A few years ago, a group of friends and I headed to the Georgia-Tennessee area for a New Year’s bouldering trip. Originally, the plan was to shoot a Southeast bouldering moderates photo essay for Urban Climber, but another magazine ran a similar piece around the same time, so I put mine on hold. I left the mag shortly thereafter, and the photos have been languishing on my hard drive ever since. Until now, when they become the content for a two-part Photo Friday!
When it came time to write captions for this post, I couldn’t remember anything. Not the problems’ names, grades, or even the areas they’re in. The notes in which I took down all this information were nowhere to be found, so I contacted my friend Nick Greenwell to help me fill in the blanks. He’s one of those climbers who ticks off all his climbs in the guidebook and adds notes. If there isn’t a published guide, he’ll find info on the web, print it out, and bring it to the crag. All this seems almost unnecessary, as he has a near-photographic memory when it comes to climbing. When I sent him the pictures, he quickly bounced back the info I needed. Color me impressed.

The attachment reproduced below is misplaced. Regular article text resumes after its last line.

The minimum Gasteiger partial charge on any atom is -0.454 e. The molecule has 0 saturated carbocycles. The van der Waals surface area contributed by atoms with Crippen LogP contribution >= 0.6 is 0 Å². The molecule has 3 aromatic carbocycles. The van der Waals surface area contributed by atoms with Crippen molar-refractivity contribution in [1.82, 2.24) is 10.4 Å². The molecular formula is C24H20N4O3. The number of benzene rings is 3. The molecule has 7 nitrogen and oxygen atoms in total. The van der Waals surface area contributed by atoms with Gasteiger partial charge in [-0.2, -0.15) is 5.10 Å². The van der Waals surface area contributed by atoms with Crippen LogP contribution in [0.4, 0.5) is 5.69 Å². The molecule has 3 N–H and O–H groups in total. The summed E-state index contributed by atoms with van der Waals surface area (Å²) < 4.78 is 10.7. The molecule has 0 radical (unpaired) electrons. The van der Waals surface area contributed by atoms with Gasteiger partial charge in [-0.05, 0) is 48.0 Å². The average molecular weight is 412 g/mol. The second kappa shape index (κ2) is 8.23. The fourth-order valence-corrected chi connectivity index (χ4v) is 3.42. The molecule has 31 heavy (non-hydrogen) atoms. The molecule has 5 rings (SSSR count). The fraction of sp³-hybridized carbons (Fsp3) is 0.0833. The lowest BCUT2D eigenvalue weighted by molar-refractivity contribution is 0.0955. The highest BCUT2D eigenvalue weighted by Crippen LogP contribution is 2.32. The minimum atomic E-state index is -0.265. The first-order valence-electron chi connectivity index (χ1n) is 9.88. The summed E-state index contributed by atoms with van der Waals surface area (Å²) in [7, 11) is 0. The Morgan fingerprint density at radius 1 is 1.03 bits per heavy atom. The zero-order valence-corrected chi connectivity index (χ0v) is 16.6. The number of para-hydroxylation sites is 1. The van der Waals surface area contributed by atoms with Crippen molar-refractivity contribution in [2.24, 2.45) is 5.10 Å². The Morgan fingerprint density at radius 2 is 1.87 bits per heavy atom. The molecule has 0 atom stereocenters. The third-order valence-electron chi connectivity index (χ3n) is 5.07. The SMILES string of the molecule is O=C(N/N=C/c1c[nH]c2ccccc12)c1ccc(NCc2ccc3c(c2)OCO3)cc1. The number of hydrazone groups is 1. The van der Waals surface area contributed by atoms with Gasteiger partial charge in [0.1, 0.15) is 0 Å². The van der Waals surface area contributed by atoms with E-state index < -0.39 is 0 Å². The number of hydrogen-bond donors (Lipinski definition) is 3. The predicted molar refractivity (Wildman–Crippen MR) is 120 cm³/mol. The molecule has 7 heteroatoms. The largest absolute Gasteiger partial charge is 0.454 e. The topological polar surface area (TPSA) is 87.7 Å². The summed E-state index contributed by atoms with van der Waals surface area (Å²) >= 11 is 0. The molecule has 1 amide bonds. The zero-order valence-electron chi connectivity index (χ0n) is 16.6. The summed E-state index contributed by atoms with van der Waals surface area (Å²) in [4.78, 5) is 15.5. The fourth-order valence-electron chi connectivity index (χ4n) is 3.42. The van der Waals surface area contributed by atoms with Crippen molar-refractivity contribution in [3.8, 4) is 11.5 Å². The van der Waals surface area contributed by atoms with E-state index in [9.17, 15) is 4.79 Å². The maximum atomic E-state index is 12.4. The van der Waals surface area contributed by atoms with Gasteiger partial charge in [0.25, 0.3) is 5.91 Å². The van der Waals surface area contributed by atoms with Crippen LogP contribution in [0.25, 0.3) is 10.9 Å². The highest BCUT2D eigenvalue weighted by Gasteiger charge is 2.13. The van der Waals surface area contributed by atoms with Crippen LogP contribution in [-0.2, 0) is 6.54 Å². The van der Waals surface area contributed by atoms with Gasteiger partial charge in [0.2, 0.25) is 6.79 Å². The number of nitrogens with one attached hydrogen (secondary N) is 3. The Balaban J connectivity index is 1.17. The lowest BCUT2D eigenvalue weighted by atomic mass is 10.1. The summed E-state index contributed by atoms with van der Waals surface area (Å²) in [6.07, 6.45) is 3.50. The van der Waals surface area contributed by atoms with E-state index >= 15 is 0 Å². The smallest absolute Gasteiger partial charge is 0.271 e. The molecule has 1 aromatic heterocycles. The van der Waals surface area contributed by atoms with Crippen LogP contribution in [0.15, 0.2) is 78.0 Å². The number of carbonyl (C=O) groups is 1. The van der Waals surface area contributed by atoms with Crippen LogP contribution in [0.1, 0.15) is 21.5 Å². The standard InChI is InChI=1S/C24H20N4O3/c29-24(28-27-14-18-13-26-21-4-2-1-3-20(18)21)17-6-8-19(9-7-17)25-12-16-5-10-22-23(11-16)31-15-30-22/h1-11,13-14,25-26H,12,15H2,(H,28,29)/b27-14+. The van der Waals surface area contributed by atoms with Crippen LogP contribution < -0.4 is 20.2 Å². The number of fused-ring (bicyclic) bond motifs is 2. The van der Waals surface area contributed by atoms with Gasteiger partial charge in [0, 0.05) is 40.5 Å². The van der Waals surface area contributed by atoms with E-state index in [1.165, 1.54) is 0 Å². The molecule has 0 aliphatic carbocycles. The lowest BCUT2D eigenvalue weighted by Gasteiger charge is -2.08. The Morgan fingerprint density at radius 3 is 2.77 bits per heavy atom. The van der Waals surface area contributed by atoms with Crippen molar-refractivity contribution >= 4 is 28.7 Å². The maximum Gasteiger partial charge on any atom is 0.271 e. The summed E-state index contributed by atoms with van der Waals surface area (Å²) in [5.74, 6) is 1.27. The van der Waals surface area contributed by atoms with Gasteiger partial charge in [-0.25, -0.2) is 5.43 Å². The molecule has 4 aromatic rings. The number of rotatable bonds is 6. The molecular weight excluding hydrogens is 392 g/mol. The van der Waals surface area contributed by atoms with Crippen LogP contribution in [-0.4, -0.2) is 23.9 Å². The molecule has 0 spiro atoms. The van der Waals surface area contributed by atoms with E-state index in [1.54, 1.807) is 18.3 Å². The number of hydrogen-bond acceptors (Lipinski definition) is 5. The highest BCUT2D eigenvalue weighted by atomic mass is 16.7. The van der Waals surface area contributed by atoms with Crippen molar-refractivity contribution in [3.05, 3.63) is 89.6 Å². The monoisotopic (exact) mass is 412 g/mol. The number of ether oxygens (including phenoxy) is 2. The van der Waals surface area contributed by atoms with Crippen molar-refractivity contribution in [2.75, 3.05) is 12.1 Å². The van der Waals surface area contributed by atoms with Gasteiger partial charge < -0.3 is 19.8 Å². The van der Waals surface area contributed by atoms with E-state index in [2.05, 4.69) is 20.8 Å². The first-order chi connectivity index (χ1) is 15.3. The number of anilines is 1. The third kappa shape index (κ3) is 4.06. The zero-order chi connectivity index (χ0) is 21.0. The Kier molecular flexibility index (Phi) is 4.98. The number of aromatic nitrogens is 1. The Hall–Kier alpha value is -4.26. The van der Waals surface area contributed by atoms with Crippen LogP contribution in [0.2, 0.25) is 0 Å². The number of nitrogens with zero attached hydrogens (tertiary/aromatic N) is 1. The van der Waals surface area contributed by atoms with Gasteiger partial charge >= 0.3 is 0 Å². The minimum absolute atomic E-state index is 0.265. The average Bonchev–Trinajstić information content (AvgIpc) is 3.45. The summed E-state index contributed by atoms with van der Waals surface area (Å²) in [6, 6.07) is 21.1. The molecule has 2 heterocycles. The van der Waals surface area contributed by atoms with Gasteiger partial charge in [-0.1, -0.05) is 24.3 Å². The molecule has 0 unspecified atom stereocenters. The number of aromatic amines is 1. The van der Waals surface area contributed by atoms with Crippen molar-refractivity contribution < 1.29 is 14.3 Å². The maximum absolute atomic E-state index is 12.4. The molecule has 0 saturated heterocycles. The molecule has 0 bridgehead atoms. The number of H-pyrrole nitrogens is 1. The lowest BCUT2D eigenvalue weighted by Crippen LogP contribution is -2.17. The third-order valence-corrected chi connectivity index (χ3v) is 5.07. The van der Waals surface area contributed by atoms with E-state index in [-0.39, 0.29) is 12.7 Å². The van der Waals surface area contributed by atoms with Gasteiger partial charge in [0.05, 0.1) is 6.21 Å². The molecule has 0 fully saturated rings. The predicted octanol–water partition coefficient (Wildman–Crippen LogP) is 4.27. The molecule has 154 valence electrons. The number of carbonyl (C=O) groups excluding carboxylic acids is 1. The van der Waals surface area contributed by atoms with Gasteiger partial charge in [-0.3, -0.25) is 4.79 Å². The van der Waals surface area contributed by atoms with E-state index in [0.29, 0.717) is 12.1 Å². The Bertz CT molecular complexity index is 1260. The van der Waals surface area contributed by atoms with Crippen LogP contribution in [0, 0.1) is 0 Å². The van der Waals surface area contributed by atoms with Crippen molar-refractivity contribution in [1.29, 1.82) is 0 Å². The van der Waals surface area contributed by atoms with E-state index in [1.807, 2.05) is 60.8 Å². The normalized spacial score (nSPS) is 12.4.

As you peruse these photos, you will hopefully get a sense of the quality of the Southeast’s bouldering. It is truly excellent. I’ve bouldered in Fontainebleau, Hueco Tanks, Bishop, the Gunks, and all over Utah and still the Southeast is at the top of my list. The biggest strike against the region is the weather: rain, bugs, and humid, blistering heat all conspire to shrink the windows of climbing opportunity. But when the weather is good, the air crispy-dry and cool, as it was during our trip, there is nothing like a climbing day on the diverse sandstone formations of the Southeast. (There’s an excellent guidebook for Rocktown, available here and one for Stone Fort here.)